On a visit with the Frank Matcham Society to Catania, Italy, I stumbled across Diana, a former cine- variety house, marvellously, sensitively and creatively converted into a clothing store. In the heart of a retail street, it is a really good illustration of what can be done with this building type when not currently required for cultural use. It preserves the significant elements of the cinema whist giving it a new use.
The Diana cinema was designed by Paolo Lanzerotti (1875-1944) and commissioned by Baron Filippo Pancari. It opened to the public on 24 December 1925 with the film ‘Maternità’. It is a typical music hall format: oblong shaped flat-floored hall with central lantern light. Proscenium and stage at one end and horseshoe balconies to either side and opposite. It would be an interesting building to research and prepare a Heritage Statement to support new uses.
Constructed in 1925, it could be argued that the style and architecture was somewhat dated, however, interestingly, the building design was innovative. These included an ‘electric opening stage’ that could be extended inside the room and by the fact that it was one of the first multiplexes in Catania and among the first in Italy. The main hall hosted variety acts together with the projection of the film. In the basement was the Saletta, which only showed film.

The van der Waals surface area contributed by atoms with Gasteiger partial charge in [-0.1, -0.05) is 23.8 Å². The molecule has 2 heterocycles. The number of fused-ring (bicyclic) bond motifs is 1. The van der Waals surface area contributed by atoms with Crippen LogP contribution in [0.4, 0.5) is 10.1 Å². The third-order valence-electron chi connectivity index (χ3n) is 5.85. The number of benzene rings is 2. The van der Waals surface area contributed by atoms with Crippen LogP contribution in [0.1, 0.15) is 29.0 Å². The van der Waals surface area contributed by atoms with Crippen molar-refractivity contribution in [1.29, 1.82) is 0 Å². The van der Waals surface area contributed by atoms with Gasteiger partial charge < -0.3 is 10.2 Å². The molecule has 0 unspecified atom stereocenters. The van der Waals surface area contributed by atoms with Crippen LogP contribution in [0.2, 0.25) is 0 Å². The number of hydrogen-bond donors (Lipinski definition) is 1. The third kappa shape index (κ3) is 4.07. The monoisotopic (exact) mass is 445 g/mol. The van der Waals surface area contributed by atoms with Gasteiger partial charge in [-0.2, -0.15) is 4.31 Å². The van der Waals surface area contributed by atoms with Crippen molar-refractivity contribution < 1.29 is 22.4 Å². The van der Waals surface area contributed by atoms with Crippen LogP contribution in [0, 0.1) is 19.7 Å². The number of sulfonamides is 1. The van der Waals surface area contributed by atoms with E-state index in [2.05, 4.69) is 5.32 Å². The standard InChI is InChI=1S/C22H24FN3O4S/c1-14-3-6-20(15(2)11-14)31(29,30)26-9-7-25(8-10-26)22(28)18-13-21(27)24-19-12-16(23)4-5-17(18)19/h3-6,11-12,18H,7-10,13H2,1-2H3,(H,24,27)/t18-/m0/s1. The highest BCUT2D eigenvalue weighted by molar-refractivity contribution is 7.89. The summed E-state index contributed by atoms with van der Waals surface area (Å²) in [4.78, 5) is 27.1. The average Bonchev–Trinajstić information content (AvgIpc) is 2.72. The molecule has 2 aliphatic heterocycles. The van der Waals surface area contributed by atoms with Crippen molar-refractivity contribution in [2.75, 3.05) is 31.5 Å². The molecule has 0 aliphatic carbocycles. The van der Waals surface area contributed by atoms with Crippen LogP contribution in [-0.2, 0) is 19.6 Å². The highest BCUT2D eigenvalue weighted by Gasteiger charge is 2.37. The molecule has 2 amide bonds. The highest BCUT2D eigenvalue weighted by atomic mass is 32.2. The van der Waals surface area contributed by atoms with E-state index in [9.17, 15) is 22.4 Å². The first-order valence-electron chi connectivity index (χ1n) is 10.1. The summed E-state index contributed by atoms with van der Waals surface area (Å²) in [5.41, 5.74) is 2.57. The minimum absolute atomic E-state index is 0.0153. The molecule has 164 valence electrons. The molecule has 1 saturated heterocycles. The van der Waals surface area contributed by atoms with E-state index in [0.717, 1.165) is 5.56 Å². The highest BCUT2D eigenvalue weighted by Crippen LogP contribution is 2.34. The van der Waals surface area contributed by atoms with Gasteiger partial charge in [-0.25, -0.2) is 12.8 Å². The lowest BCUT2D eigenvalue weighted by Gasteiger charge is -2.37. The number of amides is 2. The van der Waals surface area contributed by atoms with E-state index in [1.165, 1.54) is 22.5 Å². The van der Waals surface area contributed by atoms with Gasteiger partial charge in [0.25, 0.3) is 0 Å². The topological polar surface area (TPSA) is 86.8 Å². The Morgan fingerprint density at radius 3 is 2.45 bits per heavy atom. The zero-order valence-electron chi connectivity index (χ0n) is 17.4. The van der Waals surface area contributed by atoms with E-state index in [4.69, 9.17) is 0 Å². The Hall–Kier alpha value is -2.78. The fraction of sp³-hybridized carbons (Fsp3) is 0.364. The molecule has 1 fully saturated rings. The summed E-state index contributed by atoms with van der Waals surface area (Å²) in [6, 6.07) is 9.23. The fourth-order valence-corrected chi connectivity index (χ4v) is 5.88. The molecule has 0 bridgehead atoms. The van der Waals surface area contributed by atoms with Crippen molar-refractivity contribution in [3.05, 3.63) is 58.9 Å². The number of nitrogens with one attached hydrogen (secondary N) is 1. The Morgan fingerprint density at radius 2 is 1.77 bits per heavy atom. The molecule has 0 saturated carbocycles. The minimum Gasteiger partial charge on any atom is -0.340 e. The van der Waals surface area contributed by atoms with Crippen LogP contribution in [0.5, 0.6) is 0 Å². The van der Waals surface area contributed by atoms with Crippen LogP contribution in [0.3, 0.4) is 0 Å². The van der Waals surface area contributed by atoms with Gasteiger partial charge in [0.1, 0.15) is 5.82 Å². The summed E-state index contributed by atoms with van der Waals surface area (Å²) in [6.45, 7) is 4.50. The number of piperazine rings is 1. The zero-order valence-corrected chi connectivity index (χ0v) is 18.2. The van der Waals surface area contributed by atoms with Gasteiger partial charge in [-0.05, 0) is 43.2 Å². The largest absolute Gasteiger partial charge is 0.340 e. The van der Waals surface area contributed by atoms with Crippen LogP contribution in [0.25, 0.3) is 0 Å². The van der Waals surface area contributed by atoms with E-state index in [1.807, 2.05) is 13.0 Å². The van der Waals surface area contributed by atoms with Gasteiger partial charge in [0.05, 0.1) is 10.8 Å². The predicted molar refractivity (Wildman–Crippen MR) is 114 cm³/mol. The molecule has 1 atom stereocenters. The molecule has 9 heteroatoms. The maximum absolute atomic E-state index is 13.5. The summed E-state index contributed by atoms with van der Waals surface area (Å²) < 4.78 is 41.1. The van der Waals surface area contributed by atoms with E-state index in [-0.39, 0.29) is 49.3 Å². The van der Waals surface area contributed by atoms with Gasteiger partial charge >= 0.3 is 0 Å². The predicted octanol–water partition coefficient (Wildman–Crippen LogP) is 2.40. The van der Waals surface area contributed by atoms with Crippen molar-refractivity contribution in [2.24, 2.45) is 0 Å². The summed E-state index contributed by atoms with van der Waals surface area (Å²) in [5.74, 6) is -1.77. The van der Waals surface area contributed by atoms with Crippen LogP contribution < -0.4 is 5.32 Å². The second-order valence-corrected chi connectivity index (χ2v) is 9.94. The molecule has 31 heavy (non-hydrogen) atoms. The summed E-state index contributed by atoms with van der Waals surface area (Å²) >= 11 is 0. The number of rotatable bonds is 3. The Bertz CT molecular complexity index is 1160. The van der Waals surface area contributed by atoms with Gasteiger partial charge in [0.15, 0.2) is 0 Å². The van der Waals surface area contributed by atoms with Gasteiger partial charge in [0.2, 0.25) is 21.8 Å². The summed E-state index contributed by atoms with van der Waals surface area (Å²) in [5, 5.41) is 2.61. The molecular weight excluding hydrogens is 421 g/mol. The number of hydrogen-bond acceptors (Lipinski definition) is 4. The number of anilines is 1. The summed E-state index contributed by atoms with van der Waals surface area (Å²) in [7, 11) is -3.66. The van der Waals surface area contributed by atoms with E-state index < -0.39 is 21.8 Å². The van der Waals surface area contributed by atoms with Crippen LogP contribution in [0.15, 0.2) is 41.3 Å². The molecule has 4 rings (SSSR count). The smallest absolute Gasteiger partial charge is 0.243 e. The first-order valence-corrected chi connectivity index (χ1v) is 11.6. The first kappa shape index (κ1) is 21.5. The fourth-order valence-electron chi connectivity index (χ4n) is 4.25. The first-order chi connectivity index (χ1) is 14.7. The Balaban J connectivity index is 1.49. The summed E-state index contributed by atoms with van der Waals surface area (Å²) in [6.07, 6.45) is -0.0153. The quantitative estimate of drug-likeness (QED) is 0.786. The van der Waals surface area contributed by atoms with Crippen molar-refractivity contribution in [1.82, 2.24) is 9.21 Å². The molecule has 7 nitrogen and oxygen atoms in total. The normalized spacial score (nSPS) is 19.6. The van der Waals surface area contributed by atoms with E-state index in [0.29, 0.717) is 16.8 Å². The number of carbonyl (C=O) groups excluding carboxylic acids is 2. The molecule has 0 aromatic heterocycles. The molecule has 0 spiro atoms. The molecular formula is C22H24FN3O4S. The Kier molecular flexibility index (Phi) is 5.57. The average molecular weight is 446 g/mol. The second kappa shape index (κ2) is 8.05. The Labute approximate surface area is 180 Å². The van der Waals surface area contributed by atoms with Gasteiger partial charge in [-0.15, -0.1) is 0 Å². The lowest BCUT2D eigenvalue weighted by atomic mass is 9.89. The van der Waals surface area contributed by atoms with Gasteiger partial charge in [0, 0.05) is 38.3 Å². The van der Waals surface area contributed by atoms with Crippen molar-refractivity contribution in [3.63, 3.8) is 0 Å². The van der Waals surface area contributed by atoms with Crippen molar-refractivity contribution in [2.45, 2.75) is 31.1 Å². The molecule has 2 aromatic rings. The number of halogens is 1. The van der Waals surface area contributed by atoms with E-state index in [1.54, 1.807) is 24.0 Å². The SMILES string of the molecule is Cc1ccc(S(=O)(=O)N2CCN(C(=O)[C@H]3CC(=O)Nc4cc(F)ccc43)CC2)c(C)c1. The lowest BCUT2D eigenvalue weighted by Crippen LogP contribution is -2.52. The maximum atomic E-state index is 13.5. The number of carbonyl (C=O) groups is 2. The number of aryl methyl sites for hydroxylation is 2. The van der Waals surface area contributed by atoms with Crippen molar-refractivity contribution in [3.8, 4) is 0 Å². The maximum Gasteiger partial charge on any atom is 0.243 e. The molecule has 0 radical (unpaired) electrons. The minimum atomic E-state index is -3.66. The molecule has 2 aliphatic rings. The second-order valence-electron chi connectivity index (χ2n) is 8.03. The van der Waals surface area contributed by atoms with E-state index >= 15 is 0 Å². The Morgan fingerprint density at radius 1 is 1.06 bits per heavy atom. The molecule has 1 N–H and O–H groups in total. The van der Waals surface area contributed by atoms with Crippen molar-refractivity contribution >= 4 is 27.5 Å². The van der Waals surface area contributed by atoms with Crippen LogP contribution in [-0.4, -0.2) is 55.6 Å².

The shop conversion was undertaken by Commapartners in 2017. The original foyer (small by 1925 standards) and its elaborate marble and cast iron staircases remain as access to the former balconies now providing space for clothes rails. A fully glazed lift has been carefully positioned to access the balconies from the shop floor so that the stage and proscenium arch remain the focus of the hall. I would concur with the architect’s description of the conversion as a ‘functional design which allows the reopening and the new usability of a site of great historical and architectural value, returned to the city of Catania, to become a pole of attraction for the new generations’.
The limited interventions to the building are commendable. The proscenium arch remains in its original gilt paintwork as does the Diana cartouche above. Theatrical red house tabs have also been kept and the upper gallery and seats simply closed off to the public. This is a building ‘in waiting’ for a cultural use but otherwise happy in its new purpose.